David C. Portnoy, MD, FACP, discusses ongoing studies examining immunotherapy and what is needed to move the needle forward in SCLC.
The addition of immune checkpoint inhibitors to chemotherapy has led to durable responses and improved survival without increased toxicity in patients with small cell lung cancer (SCLC), according to David C. Portnoy, MD, FACP, who added that biomarkers of response to this approach and a stronger understanding of different subtypes of the disease are needed to further advance the paradigm.
“It's been a long time since we've had a breakthrough in SCLC, and we are finally seeing some real concrete improvements in survival with first-line therapy and with those who have progressed on first line therapy,” Portnoy said. “After years of heartbreak and minimal improvement, we’re beginning to see these breakthroughs happen.”
The most recent data from the phase 3 IMpower133 trial (NCT02763579) showed that the combination of atezolizumab (Tecentriq) plus carboplatin and etoposide improved OS and progression-free survival (PFS) in patients with extensive-stage SCLC. The median OS was 15.7 months in the experimental arm vs 11.3 months in the control arm (HR, 0.59; 95% CI, 0.43-0.81); the median PFS with the approach was 5.5 months and 4.5 months, respectively (HR, 0.64; 95% CI, 0.50-0.82).1
Additionally, in the phase 3 CASPIAN trial (NCT03043872), first-line durvalumab (Imfinzi) combined with platinum/etoposide chemotherapy demonstrated a sustained OS improvement over chemotherapy alone (HR, 0.75; 95% CI, 0.62-0.91; nominal P = .0032). However, the addition of tremelimumab to the combination did not significantly improve outcomes compared with chemotherapy alone.2
In an interview with OncLive® during a 2021 Institutional Perspectives in Cancer webinar on Lung Cancer, Portnoy, a medical oncologist and hematologist at West Cancer Center, discussed ongoing studies examining immunotherapy and what is needed to move the needle forward.
Portnoy: There was a lot of reason to be optimistic that adding immunotherapy to chemotherapy in lung cancer would be helpful. In NSCLC, we saw that immunotherapy alone, or with chemotherapy, could produce significant improvements in survival. We [also] know that tumors that have a higher mutational burden, in general, tend to respond well to immunotherapy, and SCLC tends to be very heavily mutated compared with some other cancers. We also had seen some activity with immunotherapy in some studies of patients with recurrent SCLC, although the long-term survival was still not great.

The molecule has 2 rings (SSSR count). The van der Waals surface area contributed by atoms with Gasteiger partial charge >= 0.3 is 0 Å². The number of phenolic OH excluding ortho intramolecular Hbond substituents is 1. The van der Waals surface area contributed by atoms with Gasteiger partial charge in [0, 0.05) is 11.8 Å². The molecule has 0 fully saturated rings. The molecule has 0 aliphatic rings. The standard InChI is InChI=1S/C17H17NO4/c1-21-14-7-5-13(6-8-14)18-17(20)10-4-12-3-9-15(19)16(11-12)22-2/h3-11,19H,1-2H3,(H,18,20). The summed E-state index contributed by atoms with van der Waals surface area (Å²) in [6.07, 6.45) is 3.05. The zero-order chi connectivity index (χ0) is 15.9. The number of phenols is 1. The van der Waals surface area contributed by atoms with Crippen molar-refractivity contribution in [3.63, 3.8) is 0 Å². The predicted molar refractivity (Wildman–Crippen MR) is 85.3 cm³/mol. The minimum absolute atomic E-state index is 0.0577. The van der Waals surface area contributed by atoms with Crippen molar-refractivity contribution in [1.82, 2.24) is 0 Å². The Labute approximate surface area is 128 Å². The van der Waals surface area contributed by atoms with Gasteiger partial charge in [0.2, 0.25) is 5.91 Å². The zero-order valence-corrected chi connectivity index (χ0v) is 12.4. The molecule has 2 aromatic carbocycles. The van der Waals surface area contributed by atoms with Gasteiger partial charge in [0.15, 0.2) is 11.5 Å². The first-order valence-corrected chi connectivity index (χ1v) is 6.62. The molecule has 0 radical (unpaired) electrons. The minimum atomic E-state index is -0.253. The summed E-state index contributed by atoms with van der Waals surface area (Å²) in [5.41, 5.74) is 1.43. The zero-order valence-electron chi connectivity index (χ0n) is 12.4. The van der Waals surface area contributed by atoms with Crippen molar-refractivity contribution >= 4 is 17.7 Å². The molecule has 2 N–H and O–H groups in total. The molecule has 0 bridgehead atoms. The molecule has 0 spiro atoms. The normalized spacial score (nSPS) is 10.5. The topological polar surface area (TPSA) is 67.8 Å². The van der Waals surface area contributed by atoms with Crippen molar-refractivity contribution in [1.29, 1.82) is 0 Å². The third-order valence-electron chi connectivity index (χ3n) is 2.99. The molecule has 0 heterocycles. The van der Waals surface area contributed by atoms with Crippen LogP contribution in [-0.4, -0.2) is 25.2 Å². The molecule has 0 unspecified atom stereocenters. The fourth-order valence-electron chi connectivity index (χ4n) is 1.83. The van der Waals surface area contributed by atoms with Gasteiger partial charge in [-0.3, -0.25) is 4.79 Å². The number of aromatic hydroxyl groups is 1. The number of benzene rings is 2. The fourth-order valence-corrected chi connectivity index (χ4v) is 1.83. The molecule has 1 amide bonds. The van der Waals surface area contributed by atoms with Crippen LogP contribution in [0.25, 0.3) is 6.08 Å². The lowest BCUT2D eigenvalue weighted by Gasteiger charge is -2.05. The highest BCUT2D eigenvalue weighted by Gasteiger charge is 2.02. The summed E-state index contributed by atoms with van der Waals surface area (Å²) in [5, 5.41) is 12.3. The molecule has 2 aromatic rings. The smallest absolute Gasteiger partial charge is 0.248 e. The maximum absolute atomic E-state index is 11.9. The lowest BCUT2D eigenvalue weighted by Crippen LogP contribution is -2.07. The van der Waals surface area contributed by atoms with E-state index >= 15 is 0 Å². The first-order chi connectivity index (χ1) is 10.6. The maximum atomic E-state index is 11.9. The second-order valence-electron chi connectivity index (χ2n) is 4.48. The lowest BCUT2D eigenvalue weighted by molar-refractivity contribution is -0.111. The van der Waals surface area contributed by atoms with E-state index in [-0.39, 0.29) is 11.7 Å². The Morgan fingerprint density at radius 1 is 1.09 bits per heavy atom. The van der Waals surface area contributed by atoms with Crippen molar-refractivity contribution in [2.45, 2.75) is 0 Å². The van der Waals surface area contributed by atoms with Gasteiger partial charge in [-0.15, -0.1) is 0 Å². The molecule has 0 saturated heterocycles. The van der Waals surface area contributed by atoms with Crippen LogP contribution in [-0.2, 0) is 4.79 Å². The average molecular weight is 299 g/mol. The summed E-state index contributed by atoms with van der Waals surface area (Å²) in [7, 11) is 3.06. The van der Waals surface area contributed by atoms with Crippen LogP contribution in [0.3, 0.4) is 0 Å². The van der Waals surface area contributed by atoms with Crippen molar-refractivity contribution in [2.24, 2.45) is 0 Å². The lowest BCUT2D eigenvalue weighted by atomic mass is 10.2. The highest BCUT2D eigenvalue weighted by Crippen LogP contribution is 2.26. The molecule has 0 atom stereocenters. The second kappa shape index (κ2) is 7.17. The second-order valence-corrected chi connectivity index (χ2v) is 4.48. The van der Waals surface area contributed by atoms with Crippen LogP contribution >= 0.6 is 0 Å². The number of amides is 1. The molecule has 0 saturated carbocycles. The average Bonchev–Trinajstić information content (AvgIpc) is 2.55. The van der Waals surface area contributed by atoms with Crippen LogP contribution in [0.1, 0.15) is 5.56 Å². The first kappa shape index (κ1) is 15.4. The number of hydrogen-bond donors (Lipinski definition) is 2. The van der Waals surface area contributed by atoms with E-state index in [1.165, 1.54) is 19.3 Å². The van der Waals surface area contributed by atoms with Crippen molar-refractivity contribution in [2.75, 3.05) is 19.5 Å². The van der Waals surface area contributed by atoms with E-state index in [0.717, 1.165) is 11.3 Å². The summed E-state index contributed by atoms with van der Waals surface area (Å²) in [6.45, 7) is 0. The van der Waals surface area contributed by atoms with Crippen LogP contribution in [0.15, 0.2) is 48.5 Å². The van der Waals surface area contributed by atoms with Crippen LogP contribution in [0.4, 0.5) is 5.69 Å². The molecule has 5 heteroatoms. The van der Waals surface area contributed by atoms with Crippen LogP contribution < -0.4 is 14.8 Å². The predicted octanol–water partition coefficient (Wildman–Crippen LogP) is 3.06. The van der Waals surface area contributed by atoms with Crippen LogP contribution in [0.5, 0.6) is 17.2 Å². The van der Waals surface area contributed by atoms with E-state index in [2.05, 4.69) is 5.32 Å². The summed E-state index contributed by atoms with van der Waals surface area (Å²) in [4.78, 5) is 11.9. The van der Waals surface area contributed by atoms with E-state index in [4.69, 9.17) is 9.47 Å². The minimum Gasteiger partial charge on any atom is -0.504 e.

On the other hand, prior studies looking at ipilimumab [Yervoy] with chemotherapy in SCLC did not show improvement in survival. Also, a study of maintenance pembrolizumab [Keytruda] after chemotherapy in metastatic SCLC failed to show benefit. [Although] there were reasons to be optimistic that adding immunotherapy would be helpful we [saw] some setbacks in earlier studies.
Both IMpower133 and the CASPIAN study showed that when you add a PD-L1 antibody to your standard backbone of chemotherapy, you can improve survival by about 2 to 3 months. The IMpower133 study showed an improvement in median PFS. The CASPIAN study did not, but if you look at, for example, the 12-month PFS, you did see some benefits suggesting that there are some patients who do respond very well to immunotherapy, while others who do not. Overall, [these studies] showed that by adding immunotherapy, you can induce more durable responses and improve overall survival without increasing toxicity to the patient, as these drugs tend to be very well tolerated.
Identifying biomarkers to predict which patients are going to benefit the most from immunotherapy has been remarkably frustrating. In both the IMpower133 and the CASPIAN studies, there was really no association between PD-L1 expression or tumor mutational burden [TMB] and responses. In a way that is good, because it suggests that everyone can benefit from these agents, regardless of their TMB status or their PD-L1 level. However, on the other hand, it is frustrating because we can't figure out why these agents will be so helpful for some patients and not for others.
We're always looking for new combinations that will be helpful, and some of this will end up being tested in the second-line setting before it comes to the first-line setting. There was the lurbinectedin [Zepzelca] and doxorubicin study, which unfortunately was not successful, but the hope is that by combining some of these different therapies we can figure out how to best utilize them and get them to patients who are going to benefit the most.
Looking at the combination of different immunotherapy drugs, figuring out why the CTLA-4 antibody drugs are not helpful in SCLC, and identifying a group that they may be beneficial in would be helpful to figure out how to best leverage them.
We need to have a better understanding of the different types of SCLC. Some of the molecular studies suggest that some subtypes probably do behave differently and respond differently, and they probably also need to be treated differently. We all have patients who, for some reason, will respond better to second-line therapy than others. Most patients with SCLC respond very poorly to second-line therapy, and typically, survival after progressing on first-line therapy is very poor. However, you’ll occasionally have a patient who will actually respond to second-line chemotherapy, and even third-and fourth-line treatment. Sometimes we have a handful of patients who can actually receive several lines of therapy, and we have to ask, why did they do well when the others don't? What is different?
Figuring that out would go a long way toward identifying the ideal treatment for the patient. The way we try to individualize therapy in all other cancers hasn’t really been done in SCLC. But if we could do that, it would improve outcomes.